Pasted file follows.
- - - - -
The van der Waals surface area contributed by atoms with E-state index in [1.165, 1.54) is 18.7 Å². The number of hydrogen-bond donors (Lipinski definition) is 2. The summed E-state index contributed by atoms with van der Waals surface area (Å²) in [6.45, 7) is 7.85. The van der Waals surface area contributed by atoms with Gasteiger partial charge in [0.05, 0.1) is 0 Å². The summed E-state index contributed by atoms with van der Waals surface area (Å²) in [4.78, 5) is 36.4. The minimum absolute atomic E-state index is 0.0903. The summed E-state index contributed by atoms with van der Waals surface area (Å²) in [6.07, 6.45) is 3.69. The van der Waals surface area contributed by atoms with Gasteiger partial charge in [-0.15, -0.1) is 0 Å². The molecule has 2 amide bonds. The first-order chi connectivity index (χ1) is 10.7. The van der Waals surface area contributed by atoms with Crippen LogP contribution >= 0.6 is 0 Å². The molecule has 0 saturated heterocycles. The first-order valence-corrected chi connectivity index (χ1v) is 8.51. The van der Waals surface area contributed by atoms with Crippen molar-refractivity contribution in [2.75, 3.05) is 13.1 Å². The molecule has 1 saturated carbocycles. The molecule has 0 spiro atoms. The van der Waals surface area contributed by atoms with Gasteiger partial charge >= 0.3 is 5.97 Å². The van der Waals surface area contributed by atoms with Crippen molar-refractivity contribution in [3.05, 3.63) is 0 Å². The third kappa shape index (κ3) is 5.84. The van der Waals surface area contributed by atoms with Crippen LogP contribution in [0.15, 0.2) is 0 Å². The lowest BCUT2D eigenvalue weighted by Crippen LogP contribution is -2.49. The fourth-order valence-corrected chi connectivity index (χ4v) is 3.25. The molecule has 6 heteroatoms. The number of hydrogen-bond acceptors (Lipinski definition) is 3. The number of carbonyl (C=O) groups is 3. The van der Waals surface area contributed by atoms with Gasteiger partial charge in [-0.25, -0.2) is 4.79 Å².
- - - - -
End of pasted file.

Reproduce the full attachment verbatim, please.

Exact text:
The van der Waals surface area contributed by atoms with E-state index in [1.165, 1.54) is 18.7 Å². The number of hydrogen-bond donors (Lipinski definition) is 2. The summed E-state index contributed by atoms with van der Waals surface area (Å²) in [6.45, 7) is 7.85. The van der Waals surface area contributed by atoms with Gasteiger partial charge in [0.05, 0.1) is 0 Å². The summed E-state index contributed by atoms with van der Waals surface area (Å²) in [4.78, 5) is 36.4. The minimum absolute atomic E-state index is 0.0903. The summed E-state index contributed by atoms with van der Waals surface area (Å²) in [6.07, 6.45) is 3.69. The van der Waals surface area contributed by atoms with Gasteiger partial charge in [-0.15, -0.1) is 0 Å². The molecule has 2 amide bonds. The first-order chi connectivity index (χ1) is 10.7. The van der Waals surface area contributed by atoms with Crippen LogP contribution >= 0.6 is 0 Å². The molecule has 0 saturated heterocycles. The first-order valence-corrected chi connectivity index (χ1v) is 8.51. The van der Waals surface area contributed by atoms with Crippen molar-refractivity contribution in [2.75, 3.05) is 13.1 Å². The molecule has 1 saturated carbocycles. The molecule has 0 spiro atoms. The van der Waals surface area contributed by atoms with Gasteiger partial charge >= 0.3 is 5.97 Å². The van der Waals surface area contributed by atoms with Crippen molar-refractivity contribution in [3.05, 3.63) is 0 Å². The third kappa shape index (κ3) is 5.84. The van der Waals surface area contributed by atoms with Crippen LogP contribution in [0.15, 0.2) is 0 Å². The lowest BCUT2D eigenvalue weighted by Crippen LogP contribution is -2.49. The fourth-order valence-corrected chi connectivity index (χ4v) is 3.25. The molecule has 6 heteroatoms. The number of hydrogen-bond acceptors (Lipinski definition) is 3. The number of carbonyl (C=O) groups is 3. The van der Waals surface area contributed by atoms with Gasteiger partial charge in [-0.25, -0.2) is 4.79 Å².